APPEAL FROM THE UNITED STATES DISTRICT COURT FOR THE EASTERN DISTRICT OF PENNSYLVANIA (D.C. Crim. No. 83-00097)
The Special Dangerous Offender Act permits the imposition of an enhanced sentence on defendants who have previously been convicted of criminal offenses. The primary issue in this case is whether a verdict of guilty before entry of judgment constitutes a "conviction" within the meaning of the Act. The sentencing judge ruled that it does, and we agree. Accordingly, we will affirm the judgment of the district court.
Defendant was indicted for violating 18 U.S.C. (APP) § 1202(a) (1), -- possession of a firearm by a previously convicted felon. The maximum sentence for that offense was two years; however, on March 31, 1983, the government filed a notice alleging that defendant was subject to an increased sentence under the Dangerous Special Offender Act, 18 U.S.C. §§ 3575-78. After defendant pleaded guilty to the firearms charge on May 23, 1983, the district court held a special sentencing hearing and ruled that defendant was a special dangerous offender. The court then imposed a prison term of ten years.
In finding that the special offender statute applied, the district court cited:
1. a federal conviction of charges of distribution of a controlled substance to which defendant pleaded guilty on July 23, 1973 and was sentenced on July 24, 1973;
2. a state court conviction on charges of assault and battery, resisting arrest, and resisting an officer to which defendant pleaded guilty and was sentenced on January 24, 1963;
3. a guilty plea to aggravated robbery entered in the state court on August 11, 1964 after which sentence was imposed;
4. charges in the state court of aggravated assault and possession of an instrument of crime of which defendant was found guilty by a jury on February 11, 1982.
Defendant objected to reliance on the 1982 offenses because the state court had not yet imposed sentence. The district judge stated, "It is clear that there was a verdict of guilty, that is, as far as I am concerned, a conviction within the meaning of the statute of 18 U.S. Code Section 3575. . . . There is no indication and nothing in the record to indicate in any way that there will be an reasonable likelihood of that conviction being set aside, or a new trial granted [or] . . . to suggest that the verdict was in any way improper." The court did not rely on several other offenses listed in the pretrial report because it was not clear that defendant had been represented by counsel during those proceedings.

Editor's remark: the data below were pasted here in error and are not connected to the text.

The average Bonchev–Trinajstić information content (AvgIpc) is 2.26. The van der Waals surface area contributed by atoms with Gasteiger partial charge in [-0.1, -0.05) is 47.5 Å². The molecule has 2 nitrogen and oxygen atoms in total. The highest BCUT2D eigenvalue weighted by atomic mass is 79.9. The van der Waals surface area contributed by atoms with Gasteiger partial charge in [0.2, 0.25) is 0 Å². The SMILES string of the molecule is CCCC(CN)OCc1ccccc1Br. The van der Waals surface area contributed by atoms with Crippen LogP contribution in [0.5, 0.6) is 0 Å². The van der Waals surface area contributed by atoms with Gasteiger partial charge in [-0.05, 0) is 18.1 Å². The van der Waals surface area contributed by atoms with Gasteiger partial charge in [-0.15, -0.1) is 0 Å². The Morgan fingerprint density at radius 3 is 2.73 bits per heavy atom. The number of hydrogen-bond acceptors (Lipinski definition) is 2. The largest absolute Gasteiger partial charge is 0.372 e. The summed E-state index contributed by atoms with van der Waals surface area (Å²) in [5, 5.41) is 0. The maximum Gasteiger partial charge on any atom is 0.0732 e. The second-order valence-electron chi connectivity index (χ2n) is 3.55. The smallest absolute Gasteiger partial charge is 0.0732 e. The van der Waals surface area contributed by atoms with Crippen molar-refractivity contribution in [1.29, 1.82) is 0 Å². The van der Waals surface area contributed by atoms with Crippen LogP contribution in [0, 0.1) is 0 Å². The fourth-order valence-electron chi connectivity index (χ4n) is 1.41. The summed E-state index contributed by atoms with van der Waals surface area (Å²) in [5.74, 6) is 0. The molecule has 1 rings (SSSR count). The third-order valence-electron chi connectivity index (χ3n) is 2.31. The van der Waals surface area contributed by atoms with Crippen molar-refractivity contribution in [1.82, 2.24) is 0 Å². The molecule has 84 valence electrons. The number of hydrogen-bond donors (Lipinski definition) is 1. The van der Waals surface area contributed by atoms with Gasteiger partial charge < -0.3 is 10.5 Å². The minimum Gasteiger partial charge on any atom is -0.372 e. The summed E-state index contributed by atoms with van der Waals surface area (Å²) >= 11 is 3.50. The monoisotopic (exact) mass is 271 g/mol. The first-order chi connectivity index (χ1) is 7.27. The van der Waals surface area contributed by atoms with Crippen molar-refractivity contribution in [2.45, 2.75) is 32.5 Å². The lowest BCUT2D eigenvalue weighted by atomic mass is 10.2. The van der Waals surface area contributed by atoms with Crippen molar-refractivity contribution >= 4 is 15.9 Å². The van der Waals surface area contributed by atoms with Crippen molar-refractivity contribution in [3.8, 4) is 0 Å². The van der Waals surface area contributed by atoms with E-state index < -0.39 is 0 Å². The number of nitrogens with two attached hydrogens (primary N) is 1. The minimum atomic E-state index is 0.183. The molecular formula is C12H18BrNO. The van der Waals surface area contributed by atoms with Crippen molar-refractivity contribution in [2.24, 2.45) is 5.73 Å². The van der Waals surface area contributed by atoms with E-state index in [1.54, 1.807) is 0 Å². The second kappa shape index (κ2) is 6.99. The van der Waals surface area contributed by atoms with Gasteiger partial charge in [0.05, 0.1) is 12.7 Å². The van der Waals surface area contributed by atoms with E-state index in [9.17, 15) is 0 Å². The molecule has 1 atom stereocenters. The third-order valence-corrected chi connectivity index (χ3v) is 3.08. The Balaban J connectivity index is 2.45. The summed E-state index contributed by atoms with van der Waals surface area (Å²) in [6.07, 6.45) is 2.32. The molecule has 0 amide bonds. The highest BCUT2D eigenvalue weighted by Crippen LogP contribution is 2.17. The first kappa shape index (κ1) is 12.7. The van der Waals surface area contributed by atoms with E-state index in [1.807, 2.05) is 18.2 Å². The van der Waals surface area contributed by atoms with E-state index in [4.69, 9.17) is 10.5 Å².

Defendant filed an appeal in this court which was docketed at No. 83-1526.
Because of uncertainty about whether defendant had been represented by counsel in the 1963 case, the matter was remanded to the district court for further fact finding. After a hearing on April 9, 1984, the district judge stated that he had not initially considered the 1963 assault case because in the pretrial report defendant said he had not had legal assistance. However, based on evidence produced at the April 1984 hearing, the district court found defendant had been represented by a lawyer during the proceedings leading to the 1963 conviction for assault and resisting arrest. Other evidence established that counsel had also appeared for defendant in connection with other convictions which had not been taken into account in the original sentencing hearing.
The district judge then commented, "The record stands the same as it was at the original sentencing hearing, except for the fact that as to the two offenses which I specifically excluded from consideration, could now be properly considered [referring to two separate 1963 convictions]." The court also noted that the state court had by then imposed sentence on the 1982 guilty verdict. For these reasons the ten year sentence was left undisturbed.
Defendant again appealed (Docket No. 84-1216), and once more the case was remanded. At a hearing in November 1984, the government conceded that the aggravated robbery conviction in 1964 had been erroneously attributed to defendant. The district court accordingly excluded that offense from consideration and reduced the sentence to eight years.
Defendant appealed once more. All three appeals have been consolidated and assigned to this panel for disposition.
On appeal, defendant contends that the evidence is insufficient to support the district court's finding of representation at the 1963 proceedings, that the sentence was disproportionate, and that the district court erred in ruling that a guilty verdict, without more, is sufficient proof of "the last such previous offense" required by the special offender statute.
The government advances three bases for affirmance:
1. the 1982 guilty verdict was a "conviction;"
2. assuming arguendo that the 1982 verdict was not a "conviction" at the time the ten year sentence was imposed, the entry of a judgment in the state court cured that deficiency before imposition of the eight year sentence now on appeal;
3. again assuming arguendo that the 1982 verdict was not a "conviction" at the time the ten year sentence was ordered, the statutory requirement of "commission of an offense" within five years of the federal felony was established by the unanimous guilty verdict in 1982. The predicate "convictions" were ...